It looks as though it's targeted at Apple people, plain, no ports (no versatility). Its pretty, but not friendly. Reply
  • dwatterworth - Monday, September 14, 2015 - link

    Fractal Node 605 makes this thing look just plain silly and overpriced.
    The major problem with attempting to put any GPU's in these horizontal cases, other than blower-style cooler equipped cards, is the airflow. You can either exhaust or supply, a longer GPU blocks nearly the entire airflow path.
    The size I think was more to match existing theater components rather than to provide functionality for this case. It's like they had 2 designers who never talked to each other, one thinking of interior layout and one hacking holes into the exterior. Those top grilles...why not make it more functional and get actual full sized filtered opening with fan mounts? That movable rail system is kind of an afterthought I'd say, little correlation to the case layout or component positioning on the motherboard.

    Like the article says, the exclusion of any front USB ports is such a huge omission, people will just end up having a USB extension coming from the back of the case and mucking up what could be a clean appearance in an theater setup. No sound absorption materials with that high ticket price is crazy too. At least some padding above the main CPU and GPU areas. Then to mount some potential mechanical drives right up against the aluminum with no dampeners or anything? Yes, I'd love to conduct all vibrations through the case please!
    Reply
  • nightbringer57 - Monday, September 14, 2015 - link

    Well thing thing certainly does not look like a big storage champion, to be honest. I'd view it more like a network bound machine for HTPC purposes. Just drop in a SSD for the system, a bigger ssd if you plan on gaming (or a second cheaper/GB SSD) Reply
  • ImSpartacus - Monday, September 14, 2015 - link

    Yeah, it's hard to understand the use case for this one. Reply
  • DanNeely - Monday, September 14, 2015 - link

    I initially assumed it was a scaled up version of the rest of their cases (presumably checkbox marketing driven design); but while bigger than the remainder of their lineup it has a very different design than the rest.

    Almost of their gallery shots are of black cases; so I'm not sure why they send this model for review. The rest of their cases are a lot more reasonable too; slim mATX/mITX models that either support half height cards or use a riser to mount a full size card or two parallel to the mobo, and with heatsinks that use heat pipes to connect the CPU to the chassis to use as a giant heat sink. I suspect the one case with the PCIe riser is intended for a pair of full height tv capture/etc cards because a GPU would broil in the case. Some of the cases have room for a small fan; but in their intended mode most look like they would probably function just fine passively cooled. Maybe the fan's for if you're using an HDD; I didn't look that closely at layouts.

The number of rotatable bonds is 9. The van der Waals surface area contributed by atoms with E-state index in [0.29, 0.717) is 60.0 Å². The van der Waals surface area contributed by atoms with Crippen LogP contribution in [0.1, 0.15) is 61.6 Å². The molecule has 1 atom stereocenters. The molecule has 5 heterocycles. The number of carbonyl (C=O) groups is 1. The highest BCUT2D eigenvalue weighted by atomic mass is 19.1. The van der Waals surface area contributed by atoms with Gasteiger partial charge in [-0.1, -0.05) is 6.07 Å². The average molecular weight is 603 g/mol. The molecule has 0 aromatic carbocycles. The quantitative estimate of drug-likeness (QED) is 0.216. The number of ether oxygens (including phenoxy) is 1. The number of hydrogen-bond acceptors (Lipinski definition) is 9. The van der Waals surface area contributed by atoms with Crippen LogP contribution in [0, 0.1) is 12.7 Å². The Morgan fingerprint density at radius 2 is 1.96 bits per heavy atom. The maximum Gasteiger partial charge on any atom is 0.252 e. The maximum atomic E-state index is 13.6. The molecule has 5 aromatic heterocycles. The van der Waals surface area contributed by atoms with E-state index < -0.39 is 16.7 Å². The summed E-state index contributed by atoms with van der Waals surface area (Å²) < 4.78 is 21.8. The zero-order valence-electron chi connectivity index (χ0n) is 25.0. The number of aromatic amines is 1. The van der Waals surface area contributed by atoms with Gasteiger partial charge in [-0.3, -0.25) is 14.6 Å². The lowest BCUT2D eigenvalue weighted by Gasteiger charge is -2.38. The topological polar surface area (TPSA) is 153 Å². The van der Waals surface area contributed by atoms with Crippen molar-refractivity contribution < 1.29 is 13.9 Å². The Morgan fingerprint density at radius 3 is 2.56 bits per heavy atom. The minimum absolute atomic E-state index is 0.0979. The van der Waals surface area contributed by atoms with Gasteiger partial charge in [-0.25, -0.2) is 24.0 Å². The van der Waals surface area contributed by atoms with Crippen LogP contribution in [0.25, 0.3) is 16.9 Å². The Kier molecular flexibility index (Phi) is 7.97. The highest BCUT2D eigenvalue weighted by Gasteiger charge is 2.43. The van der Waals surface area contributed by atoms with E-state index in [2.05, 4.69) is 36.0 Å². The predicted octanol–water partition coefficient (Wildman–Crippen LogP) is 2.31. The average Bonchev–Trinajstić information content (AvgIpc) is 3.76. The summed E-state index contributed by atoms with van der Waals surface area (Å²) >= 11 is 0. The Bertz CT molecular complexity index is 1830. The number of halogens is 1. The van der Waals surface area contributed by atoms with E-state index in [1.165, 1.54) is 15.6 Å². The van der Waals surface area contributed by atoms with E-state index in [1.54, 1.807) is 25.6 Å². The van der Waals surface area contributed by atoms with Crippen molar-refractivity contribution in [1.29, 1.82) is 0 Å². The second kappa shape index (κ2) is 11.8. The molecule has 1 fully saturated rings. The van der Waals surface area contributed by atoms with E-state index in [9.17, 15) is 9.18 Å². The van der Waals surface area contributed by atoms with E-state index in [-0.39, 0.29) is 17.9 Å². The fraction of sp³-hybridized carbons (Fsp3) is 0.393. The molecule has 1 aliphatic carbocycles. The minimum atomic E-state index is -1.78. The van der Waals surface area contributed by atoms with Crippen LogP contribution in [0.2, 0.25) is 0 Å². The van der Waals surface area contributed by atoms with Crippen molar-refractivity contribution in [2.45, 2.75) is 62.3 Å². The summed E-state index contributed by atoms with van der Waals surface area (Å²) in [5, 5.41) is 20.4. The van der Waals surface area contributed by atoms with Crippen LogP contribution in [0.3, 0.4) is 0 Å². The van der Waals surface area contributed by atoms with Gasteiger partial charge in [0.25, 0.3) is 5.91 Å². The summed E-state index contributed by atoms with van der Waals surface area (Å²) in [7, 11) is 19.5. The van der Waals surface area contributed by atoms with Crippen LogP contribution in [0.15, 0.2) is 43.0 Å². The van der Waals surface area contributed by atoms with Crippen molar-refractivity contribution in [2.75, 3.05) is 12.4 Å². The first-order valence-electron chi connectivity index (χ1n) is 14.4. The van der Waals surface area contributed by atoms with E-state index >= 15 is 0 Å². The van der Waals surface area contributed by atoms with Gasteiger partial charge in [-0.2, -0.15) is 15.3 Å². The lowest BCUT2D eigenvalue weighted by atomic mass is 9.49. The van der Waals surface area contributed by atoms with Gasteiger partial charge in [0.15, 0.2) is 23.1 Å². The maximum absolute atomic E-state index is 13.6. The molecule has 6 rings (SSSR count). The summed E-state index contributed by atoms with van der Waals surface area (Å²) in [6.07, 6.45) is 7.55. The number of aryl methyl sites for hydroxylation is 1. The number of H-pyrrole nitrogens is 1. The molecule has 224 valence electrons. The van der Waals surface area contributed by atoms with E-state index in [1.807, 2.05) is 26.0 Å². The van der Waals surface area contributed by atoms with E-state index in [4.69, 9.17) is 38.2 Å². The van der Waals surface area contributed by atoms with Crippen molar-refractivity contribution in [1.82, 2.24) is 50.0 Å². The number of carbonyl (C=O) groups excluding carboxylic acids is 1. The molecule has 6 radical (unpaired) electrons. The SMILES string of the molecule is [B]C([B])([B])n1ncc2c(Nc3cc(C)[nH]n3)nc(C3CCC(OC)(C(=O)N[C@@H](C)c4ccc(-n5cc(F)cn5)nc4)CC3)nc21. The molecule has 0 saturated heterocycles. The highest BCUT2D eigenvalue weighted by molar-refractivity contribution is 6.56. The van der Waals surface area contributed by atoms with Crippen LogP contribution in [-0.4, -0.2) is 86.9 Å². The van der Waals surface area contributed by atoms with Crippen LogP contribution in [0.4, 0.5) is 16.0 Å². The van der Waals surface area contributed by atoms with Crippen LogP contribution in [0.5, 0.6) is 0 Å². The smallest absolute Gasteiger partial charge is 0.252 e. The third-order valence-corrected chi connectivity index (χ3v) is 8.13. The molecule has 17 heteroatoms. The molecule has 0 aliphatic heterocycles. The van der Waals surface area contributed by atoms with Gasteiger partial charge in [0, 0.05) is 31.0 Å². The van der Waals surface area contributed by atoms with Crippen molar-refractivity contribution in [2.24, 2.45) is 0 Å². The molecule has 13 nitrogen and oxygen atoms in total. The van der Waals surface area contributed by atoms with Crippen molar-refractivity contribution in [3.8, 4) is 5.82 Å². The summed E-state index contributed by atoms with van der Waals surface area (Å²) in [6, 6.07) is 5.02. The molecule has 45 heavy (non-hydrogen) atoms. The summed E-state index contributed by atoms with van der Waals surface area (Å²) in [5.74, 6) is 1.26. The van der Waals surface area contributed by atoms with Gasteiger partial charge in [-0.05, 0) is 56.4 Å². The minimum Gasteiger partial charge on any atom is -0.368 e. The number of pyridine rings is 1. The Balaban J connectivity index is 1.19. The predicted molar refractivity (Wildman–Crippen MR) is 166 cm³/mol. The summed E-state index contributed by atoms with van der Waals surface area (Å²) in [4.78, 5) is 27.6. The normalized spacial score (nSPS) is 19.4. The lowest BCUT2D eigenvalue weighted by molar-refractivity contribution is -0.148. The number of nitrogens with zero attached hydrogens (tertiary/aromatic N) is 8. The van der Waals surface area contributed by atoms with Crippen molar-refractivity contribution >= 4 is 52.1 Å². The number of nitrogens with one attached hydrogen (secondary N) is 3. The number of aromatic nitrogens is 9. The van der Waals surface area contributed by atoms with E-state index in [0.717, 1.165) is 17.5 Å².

The best I can say about this case that it might've been a failed experiment; but the PHBs insisted on production to try and recover some of the r&d costs. It's a pity they decided to send it out for review; almost all of their other cases look like they'd've gotten a better reception.
    Reply
  • stephenbrooks - Monday, September 14, 2015 - link

    It seems to be a common mistake that "sleek, minimalist design" is assumed to mean "remove all the ports".

    If the company is really phobic about visible ports they could put a flush door in front of them but TBH in my experience doors are more hassle than they're worth. The USB type-C hole is quite elegant, perhaps we could look forward to a future where you just have a regular array of those on the front of the case...
    Reply
  • Morawka - Monday, September 14, 2015 - link

    wtf is that a GTX 295 Graphics card you installed in that pc? kinda old and outdated ya think Reply
  • BrokenCrayons - Monday, September 14, 2015 - link

    I think the point was to illustrate the case layout, cable management, and what a finished system will look like inside the box. Since consistently repeatable testing of case thermal and noise properties uses a specifically designed set of hardware component simulators rather than actual computer parts, the parts used to show layout in the photo aren't as important. Besides that, the size and general shape of dual slot, blower-equipped GPUs hasn't significantly changed in quite a few years so a GTX 295 is perfectly reasonable. Reply